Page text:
Congressional Bipartisanship and Big Contributors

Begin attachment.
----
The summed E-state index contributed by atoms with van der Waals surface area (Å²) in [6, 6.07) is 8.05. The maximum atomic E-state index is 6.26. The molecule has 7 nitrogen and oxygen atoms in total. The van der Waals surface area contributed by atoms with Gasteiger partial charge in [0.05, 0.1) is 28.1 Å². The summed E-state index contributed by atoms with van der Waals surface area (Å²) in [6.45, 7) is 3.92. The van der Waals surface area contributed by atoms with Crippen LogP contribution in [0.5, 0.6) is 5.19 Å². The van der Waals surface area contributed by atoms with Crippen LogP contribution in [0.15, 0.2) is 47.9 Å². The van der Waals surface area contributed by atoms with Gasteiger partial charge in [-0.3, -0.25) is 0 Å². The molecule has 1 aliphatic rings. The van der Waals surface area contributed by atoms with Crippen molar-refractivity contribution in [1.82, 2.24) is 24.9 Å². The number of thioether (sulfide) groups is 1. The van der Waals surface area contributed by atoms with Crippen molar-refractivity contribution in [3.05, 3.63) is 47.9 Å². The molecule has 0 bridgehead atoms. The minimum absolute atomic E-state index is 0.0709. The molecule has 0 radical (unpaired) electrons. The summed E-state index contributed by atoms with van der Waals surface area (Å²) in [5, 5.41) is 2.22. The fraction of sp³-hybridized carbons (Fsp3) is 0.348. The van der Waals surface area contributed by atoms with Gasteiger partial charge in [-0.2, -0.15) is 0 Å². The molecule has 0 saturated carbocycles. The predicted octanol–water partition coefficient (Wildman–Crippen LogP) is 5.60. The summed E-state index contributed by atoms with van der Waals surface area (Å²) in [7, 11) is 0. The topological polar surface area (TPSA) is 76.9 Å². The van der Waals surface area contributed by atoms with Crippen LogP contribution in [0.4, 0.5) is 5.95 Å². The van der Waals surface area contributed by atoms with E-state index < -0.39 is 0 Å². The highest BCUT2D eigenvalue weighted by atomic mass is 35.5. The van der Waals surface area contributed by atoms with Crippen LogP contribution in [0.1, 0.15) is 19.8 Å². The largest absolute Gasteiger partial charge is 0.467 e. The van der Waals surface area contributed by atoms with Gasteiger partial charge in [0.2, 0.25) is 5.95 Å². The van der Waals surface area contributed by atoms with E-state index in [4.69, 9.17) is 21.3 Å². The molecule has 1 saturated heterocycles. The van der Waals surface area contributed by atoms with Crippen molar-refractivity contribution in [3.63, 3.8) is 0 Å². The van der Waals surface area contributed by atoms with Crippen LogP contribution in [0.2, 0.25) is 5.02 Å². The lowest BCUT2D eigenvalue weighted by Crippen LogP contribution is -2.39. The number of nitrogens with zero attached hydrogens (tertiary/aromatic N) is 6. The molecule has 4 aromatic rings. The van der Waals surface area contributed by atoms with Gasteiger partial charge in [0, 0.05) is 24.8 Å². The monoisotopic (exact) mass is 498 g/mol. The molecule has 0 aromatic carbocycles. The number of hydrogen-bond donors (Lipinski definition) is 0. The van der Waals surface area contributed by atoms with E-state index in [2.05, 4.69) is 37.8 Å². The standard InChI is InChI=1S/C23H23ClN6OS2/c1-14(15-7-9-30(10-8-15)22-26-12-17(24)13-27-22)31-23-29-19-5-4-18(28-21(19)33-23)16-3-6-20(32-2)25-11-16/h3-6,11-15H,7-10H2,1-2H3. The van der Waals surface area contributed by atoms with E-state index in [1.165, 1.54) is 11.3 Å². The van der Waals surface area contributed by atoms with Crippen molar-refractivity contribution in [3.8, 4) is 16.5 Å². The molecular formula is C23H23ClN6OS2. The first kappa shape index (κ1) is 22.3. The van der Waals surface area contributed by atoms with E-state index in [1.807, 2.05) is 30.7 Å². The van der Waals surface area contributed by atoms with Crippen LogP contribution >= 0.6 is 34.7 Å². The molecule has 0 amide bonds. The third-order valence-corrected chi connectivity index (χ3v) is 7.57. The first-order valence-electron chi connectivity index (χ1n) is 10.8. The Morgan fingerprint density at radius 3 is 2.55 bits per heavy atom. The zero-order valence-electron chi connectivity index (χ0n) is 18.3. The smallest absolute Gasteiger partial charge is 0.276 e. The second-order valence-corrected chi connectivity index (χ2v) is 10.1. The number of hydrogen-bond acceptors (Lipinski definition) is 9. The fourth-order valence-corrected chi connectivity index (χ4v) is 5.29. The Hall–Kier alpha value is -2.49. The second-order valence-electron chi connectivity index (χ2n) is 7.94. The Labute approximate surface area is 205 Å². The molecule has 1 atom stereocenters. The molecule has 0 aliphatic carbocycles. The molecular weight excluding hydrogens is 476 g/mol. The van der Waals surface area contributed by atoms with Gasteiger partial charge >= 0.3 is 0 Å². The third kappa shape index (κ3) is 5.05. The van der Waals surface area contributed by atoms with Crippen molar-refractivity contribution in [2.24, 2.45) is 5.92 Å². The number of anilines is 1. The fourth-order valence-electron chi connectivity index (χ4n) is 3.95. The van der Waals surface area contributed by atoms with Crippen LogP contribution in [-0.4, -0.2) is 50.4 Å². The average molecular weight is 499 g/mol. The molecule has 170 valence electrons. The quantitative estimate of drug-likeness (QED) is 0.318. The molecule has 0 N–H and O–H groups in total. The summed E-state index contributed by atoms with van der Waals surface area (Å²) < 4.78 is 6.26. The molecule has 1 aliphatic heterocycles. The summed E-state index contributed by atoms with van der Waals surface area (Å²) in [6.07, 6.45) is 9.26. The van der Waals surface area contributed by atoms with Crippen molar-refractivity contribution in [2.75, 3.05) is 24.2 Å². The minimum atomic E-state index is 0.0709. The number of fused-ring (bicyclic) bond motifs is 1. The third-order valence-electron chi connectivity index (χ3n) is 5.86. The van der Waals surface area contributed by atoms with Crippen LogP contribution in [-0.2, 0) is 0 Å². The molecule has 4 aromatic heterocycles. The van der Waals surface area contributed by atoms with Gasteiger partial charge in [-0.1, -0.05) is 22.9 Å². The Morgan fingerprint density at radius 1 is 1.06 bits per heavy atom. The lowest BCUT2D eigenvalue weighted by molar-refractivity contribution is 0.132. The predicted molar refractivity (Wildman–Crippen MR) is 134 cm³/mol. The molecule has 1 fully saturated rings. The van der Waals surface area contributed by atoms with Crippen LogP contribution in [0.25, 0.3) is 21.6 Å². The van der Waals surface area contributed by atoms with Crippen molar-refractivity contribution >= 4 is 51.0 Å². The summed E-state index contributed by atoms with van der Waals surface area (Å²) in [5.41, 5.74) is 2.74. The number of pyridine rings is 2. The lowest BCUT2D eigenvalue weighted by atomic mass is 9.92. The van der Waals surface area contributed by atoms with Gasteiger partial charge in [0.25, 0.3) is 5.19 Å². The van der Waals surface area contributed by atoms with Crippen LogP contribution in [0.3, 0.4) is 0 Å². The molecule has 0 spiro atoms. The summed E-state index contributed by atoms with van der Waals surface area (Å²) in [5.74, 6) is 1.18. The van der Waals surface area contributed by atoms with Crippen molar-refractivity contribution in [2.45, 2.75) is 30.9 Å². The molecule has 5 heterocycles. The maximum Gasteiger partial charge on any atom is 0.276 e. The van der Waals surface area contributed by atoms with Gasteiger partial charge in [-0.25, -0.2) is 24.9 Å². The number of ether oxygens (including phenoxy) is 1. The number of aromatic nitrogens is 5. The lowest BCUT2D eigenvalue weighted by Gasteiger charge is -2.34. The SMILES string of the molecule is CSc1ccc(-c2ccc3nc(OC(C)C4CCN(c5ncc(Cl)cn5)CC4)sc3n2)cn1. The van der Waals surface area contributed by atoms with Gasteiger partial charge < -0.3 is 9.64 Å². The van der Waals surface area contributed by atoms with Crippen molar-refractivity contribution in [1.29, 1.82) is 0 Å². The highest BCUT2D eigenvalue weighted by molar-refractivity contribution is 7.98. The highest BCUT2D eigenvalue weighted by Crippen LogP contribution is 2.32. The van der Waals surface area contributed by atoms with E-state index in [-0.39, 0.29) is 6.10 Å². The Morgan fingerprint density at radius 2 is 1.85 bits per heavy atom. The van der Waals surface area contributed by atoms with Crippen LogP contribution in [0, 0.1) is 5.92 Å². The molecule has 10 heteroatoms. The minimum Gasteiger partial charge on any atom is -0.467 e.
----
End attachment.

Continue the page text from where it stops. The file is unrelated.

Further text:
Moderation. Conciliation. Bipartisanship. ThatÕs the new mantra wafting from Newt Gingrich, Bill Clinton, Trent Lott and Tom Daschle; indeed, most members of the brand new 105th Congress.The words may be reassuring to an electorate fed up with years of gridlock and partisan bickering. TheyÕre certainly good news for big campaign contributors. When Congress hunkers down and gets things done, the result is a whole caravan of legislative vehicles for arcane loopholes and other special fixes.Consider the legacy of last-minute laws passed by the 104th Congress, once lawmakers stopped wrangling and started doing. Tucked into the fine print of popular laws raising the minimum wage and requiring health insurance portability were provisions crafted specifically for generous contributors.The minimum wage bill, for example, harbored a new tax credit for restaurants and pizza delivery companies ($2.5 million in PAC and soft money contributions, 1996 cycle); a phase-out of the automobile luxury tax, sought by auto makers and dealers, (contributions of $4.2 million); and reversal of a tax on corporationsÕ overseas earnings, lobbied by pharmaceutical and computer companies (contributions of $9.8 million). These special breaks explained in the new Center for Responsive Politics report, "Cashing In: A Guide to Money, Votes, and Public Policy in the 104th Congress" -- will cost taxpayers more than $590 million over 10 years, according to the Congressional Budget Office.But the 104th Congress adjourned without tackling many of the most hotly contested issues, which are on the table for action in the new Congress. HereÕs a taste of tax breaks and other benefits that big campaign contributors will seek from the 105th Congress. The high cost of flying When 1996 expired, so did the 10 percent airline ticket tax you pay. Without it, the Federal Aviation Administration (FAA), the agency responsible for overseeing air transportation and safety, loses $500 million a month. A coalition of seven major airlines -- United, American, USAir, Northwest, Continental, Delta, and TWA -- wants Congress to change the ticket tax to base it on distance rather than ticket cost. This proposal, the General Accounting Office (GAO) reported in December, would shift $600 million in cost from the large airlines to discount airlines and might "result in higher fares and a reduction in service options for consumers." The "group of seven" airlines distributed $1.5 million in PAC and soft money contributions during the 1996 election cycle, nearly evenly split between Democrats and Republicans.And beer drinkingThe beer industry is also in line for a tax-code change: eliminating the 1991 beer tax increase. "American beer drinkers are getting nickled and dimed by the government every time they buy a beer," the Beer Institute complains in newspaper and magazine ads. (The campaign has its own Web page: www.beertaxes.com). In 1995, beer taxes raised $3.3 billion in revenues for the federal government. The Center for Science in the Public Interest, a consumer advocacy group, claims beer taxes promote safety, citing a National Bureau of Economic Research estimate that the 1991 beer tax increase prevents 600 deaths of young people a year in drunken-driving accidents. Beer manufacturers distributed nearly $950,000 in PAC and soft money contributions during the 1996 election cycle, and liquor stores and wholesalers contributed $1.84 million more.Driving not drinkingISTEA is pronounced like the drink, but stands for the Intermodal Surface Transportation and Efficiency Act, the $180 billion-plus highway funding bill up for renewal this year. The transportation and construction industries already are lobbying House Transportation Committee Chairman Bud Shuster (R-Pa.) for pieces of the funding pie. In November, The Oregonian of Portland reported that city transit officials advocating a light-rail project held a fund-raiser for Shuster, who made similar stops in Maryland, Texas, and other states. The chairmanship has proved lucrative for ShusterÕs fund-raising: He received one-third more from transportation and construction PACs for his 1996 race ($240,000) than in 1994 ($177,000). His son Bob, who lost a 1996 primary bid for a nearby Pennsylvania seat, raised nearly $70,000 from the same sources.Traveling nukesThe nuclear industry has a different sort of interest in the nationÕs highways -- it wants to use them to transport radioactive waste. Over the past 35 years, nuclear power plants have produced some 32,000 metric tons of spent radioactive fuel, and theyÕre running out of storage space. Last summer, the Senate passed a bill to establish temporary storage space at Yucca Mountain, Nev. This solution is not exactly popular with the Nevada delegation or environmental groups, who argue that possible highway accidents might be lethal. The House failed to act before the 104th Congress recessed, and the industry is pushing hard for swift passage this year. Nuclear utilities gave $3 million in PAC and soft money in the 1996 elections.Electrifying profitsNuclear utilities have a stake in another huge debate brewing on Capitol Hill: electricity deregulation. Last year, Rep. Dan Schaefer (R-Texas) introduced legislation to allow consumers to shop around for the best electric rates, rather than relying on their local utility. Nuclear utilities are ill-suited for such a competitive environment, having sunk millions of dollars into expensive technology, an expense that other utilities donÕt share. If deregulation happens, say the nuclear utilities, the government should compensate them for these "stranded" costs. Some companies, however, are pushing hard for speedy, total deregulation. Enron, a Texas-based natural gas and energy marketing firm, supports a bill introduced by local congressman and House Majority Whip Tom DeLay. Enron and its executives gave at least $10,750 to DeLayÕs 1996 campaign and $10,500 to his leadership PAC. DeLayÕs bill calls for deregulation by 1998 and could disadvantage utilities with "stranded" costs.Side bar:Reporters' TipIf you have a computer, a modem, and a burning curiosity about whether a lawmakerÕs votes are influenced by campaign contributions, then click on www.crp.org to view the Center for Responsive PoliticsÕ new report, "Cashing In: A Guide to Money, Votes, and Public Policy in the 104th Congress." The interactive version of the report lets browsers conduct customized searches of the relationship between how lawmakers vote and who funds their campaigns. The information is especially valuable to reporters covering the 105th Congress, because many of the key issues debated in the last session await action this year. And the Web site gives reporters, activists, and ordinary citizens around the country access to the same information about members of Congress as Capitol Hill insiders. The report explores 42 issues and 28 related votes lobbied by big campaign contributors during the 104th Congress, including the B-2 bomber, endangered species protection, and peanut subsidies. The CenterÕs analysis shows that in case after case, campaign contributors distributed their money to supportive lawmakers. For example, the 61 senators who voted to preserve the federal sugar subsidy program received an average of $13,500 from sugar industry PACs between 1991 and 1996. The 35 senators voting to eliminate the program got an average of $1,500 from these PACs. Browsers can conduct their own searches to compare lawmakersÕ votes to campaign contributions from relevant interests. For example, a browser can query how the California congressional delegation voted on a bill to cut funding for Northrop GrummanÕs B-2 bomber, and how much the members received from the companyÕs PAC. Or how many Democrats voted for tobacco subsidies and how much they received from tobacco PACs. Or how your own representative or senator voted on a host of issues, along with how much he or she received from relevant PACs. The Internet version also lets browsers educate themselves on issues by linking to Web sites of interest groups on both sides of contentious policy issues. Print versions of the report are also available by calling the Center at 202/857-0044.